Wealth Professional: Leadership in a post-pandemic workforce - Michelle Gibbings

In this article for Wealth Professional, Michelle shares her ideas on how to adapt your leadership in a post-pandemic workforce.

Since the social restrictions introduced in 2020 forced much of the Australian workforce to work from home, employers have been preparing for what the workforce will look like moving forward. Michelle Gibbings offers some tips for leading in the new working world.

With COVID-19 has come challenge and opportunity for workplaces. As you look to the future as a business leader, what do you want to leave behind and carry forward in terms of how you work?

Answering this question is important on two fronts. Firstly, it’s too soon to go back to pre-pandemic ways or working, and secondly, COVID has accelerated workplace change, with much of it here to stay.

Deciding how to go forward starts with identifying what’s working for you, your team and your organisation. Think about what you have enjoyed, the benefits you have gained, and why you want them to continue. Write these down and reflect on why they matter.

Next, look at what hasn’t worked and why. Identifying the root cause is important to determine if that new way of working should be disbanded or just needs to be tweaked. It can be helpful to invite your team members to participate in this review so you get their perspective on the workplace. Doing this also helps build their guy-in and commitment to future change.

Recognise different needs
As part of this process, recognise that the level of adjustment and adaptation required across workplaces has and will continue to be mixed.

For some employees, the rapid move to work from home has been successful, meaning less commuting, a better work-life balance and access to effective technology to support productivity. For others, it has been stressful as they juggle homeschooling or have no defined workspace or the technology they need to work effectively. Added to that, people who draw energy from connecting with their colleagues are missing the office banter and casual conversations.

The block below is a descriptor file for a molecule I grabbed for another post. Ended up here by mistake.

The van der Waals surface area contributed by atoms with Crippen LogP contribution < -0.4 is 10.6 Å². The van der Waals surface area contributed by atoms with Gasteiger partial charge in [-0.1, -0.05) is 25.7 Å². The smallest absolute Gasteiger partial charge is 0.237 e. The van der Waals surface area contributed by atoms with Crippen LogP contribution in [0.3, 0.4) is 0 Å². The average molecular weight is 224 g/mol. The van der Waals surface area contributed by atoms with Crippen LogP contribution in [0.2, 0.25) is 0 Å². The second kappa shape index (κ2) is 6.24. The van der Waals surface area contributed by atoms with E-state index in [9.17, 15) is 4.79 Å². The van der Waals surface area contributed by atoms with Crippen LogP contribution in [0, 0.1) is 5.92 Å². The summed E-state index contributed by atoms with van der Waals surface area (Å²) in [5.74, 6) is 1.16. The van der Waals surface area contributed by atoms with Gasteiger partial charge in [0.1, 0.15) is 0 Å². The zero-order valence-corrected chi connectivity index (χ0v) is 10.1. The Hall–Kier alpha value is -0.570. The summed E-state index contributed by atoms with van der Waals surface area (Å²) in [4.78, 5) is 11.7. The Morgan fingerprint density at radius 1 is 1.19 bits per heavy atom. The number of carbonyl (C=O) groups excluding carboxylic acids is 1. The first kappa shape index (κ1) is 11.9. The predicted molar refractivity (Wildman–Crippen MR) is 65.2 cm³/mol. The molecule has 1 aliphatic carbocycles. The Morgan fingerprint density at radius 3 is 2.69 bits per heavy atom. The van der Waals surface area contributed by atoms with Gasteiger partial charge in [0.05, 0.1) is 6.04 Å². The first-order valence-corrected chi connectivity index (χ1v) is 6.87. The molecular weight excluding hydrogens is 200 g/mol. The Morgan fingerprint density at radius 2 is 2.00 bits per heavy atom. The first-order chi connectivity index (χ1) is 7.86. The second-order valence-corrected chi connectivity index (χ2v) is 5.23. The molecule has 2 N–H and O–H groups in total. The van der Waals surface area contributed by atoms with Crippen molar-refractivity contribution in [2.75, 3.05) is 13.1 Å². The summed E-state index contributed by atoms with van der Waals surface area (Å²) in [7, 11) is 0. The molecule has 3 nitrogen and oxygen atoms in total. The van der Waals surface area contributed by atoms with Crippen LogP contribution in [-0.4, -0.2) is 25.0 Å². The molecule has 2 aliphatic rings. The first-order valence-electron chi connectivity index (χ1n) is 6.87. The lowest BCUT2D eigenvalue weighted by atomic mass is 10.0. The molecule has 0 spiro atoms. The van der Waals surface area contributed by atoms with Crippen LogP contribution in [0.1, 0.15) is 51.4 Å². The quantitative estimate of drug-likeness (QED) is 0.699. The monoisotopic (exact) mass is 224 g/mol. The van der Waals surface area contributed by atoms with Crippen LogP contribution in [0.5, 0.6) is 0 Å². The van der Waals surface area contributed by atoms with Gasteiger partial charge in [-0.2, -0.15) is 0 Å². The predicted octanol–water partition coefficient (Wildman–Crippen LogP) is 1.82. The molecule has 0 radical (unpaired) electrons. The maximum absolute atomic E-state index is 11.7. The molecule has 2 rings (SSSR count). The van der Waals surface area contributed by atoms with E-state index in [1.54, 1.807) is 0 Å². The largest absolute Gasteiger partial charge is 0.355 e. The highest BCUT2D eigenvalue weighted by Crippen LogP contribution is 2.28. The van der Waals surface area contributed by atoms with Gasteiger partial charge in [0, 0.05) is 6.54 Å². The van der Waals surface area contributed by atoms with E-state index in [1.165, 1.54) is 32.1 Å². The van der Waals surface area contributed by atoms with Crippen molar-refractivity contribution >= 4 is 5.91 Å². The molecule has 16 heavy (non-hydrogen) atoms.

These impacts translate into variations in productivity and engagement. Consequently, it’s essential to recognise each team member’s needs and understand what they require to be at their best at work.

Create choice
Many organisations are now using the term ‘work from anywhere’, signifying that the traditional model of sourcing employees who are willing to be locally based or to travel frequently has shifted. This opens organisations to a broader talent pool.

For employees, it also means they are no longer geographically hamstrung when it comes to applying for overseas roles.

Also, some people are keen to get back to the office and others less so. Examine your workforce and roles to determining the options and flexibility that can continue.

“It’s essential to recognise each team member’s needs and understand why they require to be at their best at work”

Know when virtual doesn’t work
Working from home is here to stay, but connection and time spent with team members and colleagues will always be necessary.

Humans are tribal creatures who are hard-wired for connection. Part of the joy and happiness that people experience at work comes from the banter and chats they have with their colleagues. Nothing can replace the casual corridor conversation or chat in the tea room.

Recognise that not everything can be done remotely (or done as effectively remotely). Leaders will want to consider where face-to-face sessions are more productive and effective, and where remote will work just as well.

Step up and lead
Leadership matters, whatever the working environment – be it the office or home. The best leaders appreciate this and are shifting and elevating their leadership style to suit the new circumstances. They understand they need to provide more, not less leadership.

People want to feel they matter and know they are valued. Leaders should continue to set regular times to check in with their teams. These check-ins aren’t just about how tasks are progressing; they’re about finding how tasks are progressing; they’re about finding out how the team member is doing in terms of emotional and mental health too.

Support healthy practices
Central to creating a healthy environment is the relationship a leader with their team members. Successful relationships are underpinned by psychological safety. This is an environment in which people are comfortable to share what is or isn’t working for them and how they are feeling, and to be their authentic selves.

It helps if leaders role-model self-care behaviours. Encourage your team to take care of their physical and mental health. Suggest they take regular breaks; notice and manage workplace stress; and have a safe space where they can talk about their mental health and wellbeing.

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